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Speech to Napier Pilot City Forum

Hon Tariana Turia Speech Notes

I know many grandparents who, in speaking with their mokopuna say, ‘near enough is not good enough’. Often they would say, ‘do not do anything if you will not do it extremely well’.

While I appreciate that what I have been asked to speak about is ‘my life’, I actually do not see myself and my life as being special or extraordinary. In fact, my life has been little different to the lives lead by many of you.

The biggest difference perhaps, is that I attract more publicity, which is why I do not really want to talk about me. What I would like to do however, is share with you some of the hopes and dreams that many of us in Aotearoa share.

I want for a moment, to reflect on my maiden speech in parliament. In that speech I outlined a dream, a vision.

I paid special tribute to Tokouru and Matiu Ratana, both of Ngati Apa iwi, and Iriaka Ratana of Whanganui, Te Ati Haunui A Paparangi descent, with whom I share a common ancestry.

I also acknowledged that I am from a long line of political activists who, despite their efforts, died without ever seeing their vision come to fruition.

My grandfather, Hamiora Uru Te Angina, and my adopted father, Tariuha Manawaroa Te AweAwe, my mother’s two sisters, Ripeka and Mihiterina, all travelled with Tahupotiki Wiremu Ratana to England on two occasions to have the Treaty ratified. They were snubbed and ignored by the Crown, on the advice of the New Zealand Government of the day.

I also spoke of our history, the Treaty of Waitangi and the tinorangatiratanga of hapu and iwi.

Understanding our history is crucial to an appreciation of how we got to where we are now, the divisions that arise in our society between different groups and what needs to be done, if we are to be truly united and move forward together as a nation.

We all have dreams, that is all that a vision is - a dream that is communicated to others.

I too have a vision, but it is not mine alone. It is a vision which began before me and will continue after I am gone, because we will always dream that there must be a better life for us, as a people. That was the dream of my ancestors, that is my dream and I will continue to encourage my children, grandchildren and great grandchildren to have their dreams.

Each dream is a new beginning, because the whanau, hapu and iwi world from whom I descend, is a world of never-ending beginnings. You see, in this world, life and death are not separated, they are all part of the same continuim.

My dream has always been 'a nation comprising of nations which celebrate and respect diversity'. The tribal world of the tangata whenua, is a very good example of nations which recognise and accept difference. We in Whanganui, have a dialect in which the pronunciation of words drop the ‘H’. This makes us different to other iwi. But we have never been ostracised, demeaned or denigrated because of that difference. Nor do we ostracise, demean or denigrate those iwi that include the ‘H’ in their pronunciations.

It is those traditions of the acceptance of difference which have grown out of this land, which I believe are good models for all of us to use and incorporate into the psyche of our nation.

Despite the negative reports of iwi not agreeing with each other, I want to tell you that my experiences indicate otherwise.

Many people misinterpret vigorous debate in the tangata whenua world as divisive and an example of the inability of iwi to co-operate with each other.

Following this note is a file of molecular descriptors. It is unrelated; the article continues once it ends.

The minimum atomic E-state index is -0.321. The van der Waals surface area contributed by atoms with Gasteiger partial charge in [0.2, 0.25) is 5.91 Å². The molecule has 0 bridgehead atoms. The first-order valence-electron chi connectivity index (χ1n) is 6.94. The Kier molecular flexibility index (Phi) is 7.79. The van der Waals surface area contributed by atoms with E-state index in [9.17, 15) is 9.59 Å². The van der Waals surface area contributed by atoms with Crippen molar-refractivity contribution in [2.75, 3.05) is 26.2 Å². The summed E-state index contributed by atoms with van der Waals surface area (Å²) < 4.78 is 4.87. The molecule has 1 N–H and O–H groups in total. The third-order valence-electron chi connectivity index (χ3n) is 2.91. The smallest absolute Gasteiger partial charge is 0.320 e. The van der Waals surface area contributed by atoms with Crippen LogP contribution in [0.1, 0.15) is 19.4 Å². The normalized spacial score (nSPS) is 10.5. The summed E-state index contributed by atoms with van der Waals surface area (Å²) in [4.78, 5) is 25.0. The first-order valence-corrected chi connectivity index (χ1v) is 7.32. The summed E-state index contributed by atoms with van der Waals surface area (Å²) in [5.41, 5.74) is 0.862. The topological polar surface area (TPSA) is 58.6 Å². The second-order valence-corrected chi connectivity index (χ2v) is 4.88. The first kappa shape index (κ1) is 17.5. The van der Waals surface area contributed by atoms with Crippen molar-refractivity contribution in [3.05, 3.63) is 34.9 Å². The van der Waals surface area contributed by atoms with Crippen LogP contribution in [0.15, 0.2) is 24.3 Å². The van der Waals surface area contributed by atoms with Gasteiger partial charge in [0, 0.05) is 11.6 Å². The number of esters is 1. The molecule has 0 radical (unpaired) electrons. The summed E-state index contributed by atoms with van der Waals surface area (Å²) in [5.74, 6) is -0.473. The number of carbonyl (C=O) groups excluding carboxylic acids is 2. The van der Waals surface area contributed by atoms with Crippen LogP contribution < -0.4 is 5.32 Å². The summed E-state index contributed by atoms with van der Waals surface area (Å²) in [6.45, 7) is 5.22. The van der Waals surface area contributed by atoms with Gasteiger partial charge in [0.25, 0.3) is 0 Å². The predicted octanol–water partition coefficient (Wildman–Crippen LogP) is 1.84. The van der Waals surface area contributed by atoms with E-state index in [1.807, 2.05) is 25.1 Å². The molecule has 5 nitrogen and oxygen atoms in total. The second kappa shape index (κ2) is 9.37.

And yet in Parliament, when we in the House attack each other, ridicule and denigrate people, it is not seen as agression, or demeaning or divisive, it is merely seen as playing the game.

Tangata whenua know that they are extremely capable, competent, loving, caring and accepting of responsibility and obligations as their way of life. That any barriers in front of them, designed to crush their spirits and their souls can and are overcome.

All whanau regardless of their academic, intellectual or other capacities are capable of making positive decisions which will lead to positive outcomes and affirm their empowerment at a whanau level. This will lead to enhancement and strengthening of the tangata whenua institutions of the hapu and the iwi. The whanau you see, is the basis for hapu and iwi development.

How whanau interact every day, with each other is critical.

My plea to all whanau this year is to remember that it does not need huge resources to value and care for one another. To remember to support not only those in your household, but all of your whanau members. To accept that colletive responsibility is an important value handed down from our tupuna.

Whanau is after all, the primary social institution for tangata whenua. It is the basis from which other forms of whakapapa based social institutions such as hapu and iwi emanate. It is at the core of tangata whenua social structures.

For any people to develop, there will be a necessity for resources. Those resources can be tangible and intangible. In understanding our joint history, one must acknowledge tangata whenua losses. As with the West Coast of the South Island, tangata whenua need resources to restore their lost opportunities, so that they can grow and flourish.

The government is committed to the development of tangata whenua. Whanau, hapu and iwi know what they need for their own development, and the government acknowledges this in our policies of building tangata whenua capacity, to empower them to find their own solutions and determine their own futures.

Change will take time and we must consolidate it as we grow. It will take years to turn around the traumatic effects that have arisen from our nation’s history. Confronting history can be disturbing, potentially painful and may require us to question cherished ideas about ourselves and our place in the world. However it is a journey in which the rewards bring understanding and empowerment.

There are no overnight, quick-fix solutions, but I believe that over time the effects of consolidated improvement will become tangible, in the wellbeing and self esteem of many tangata whenua. This will be reflected in an improved social climate of positive relationships which will benefit all New Zealanders.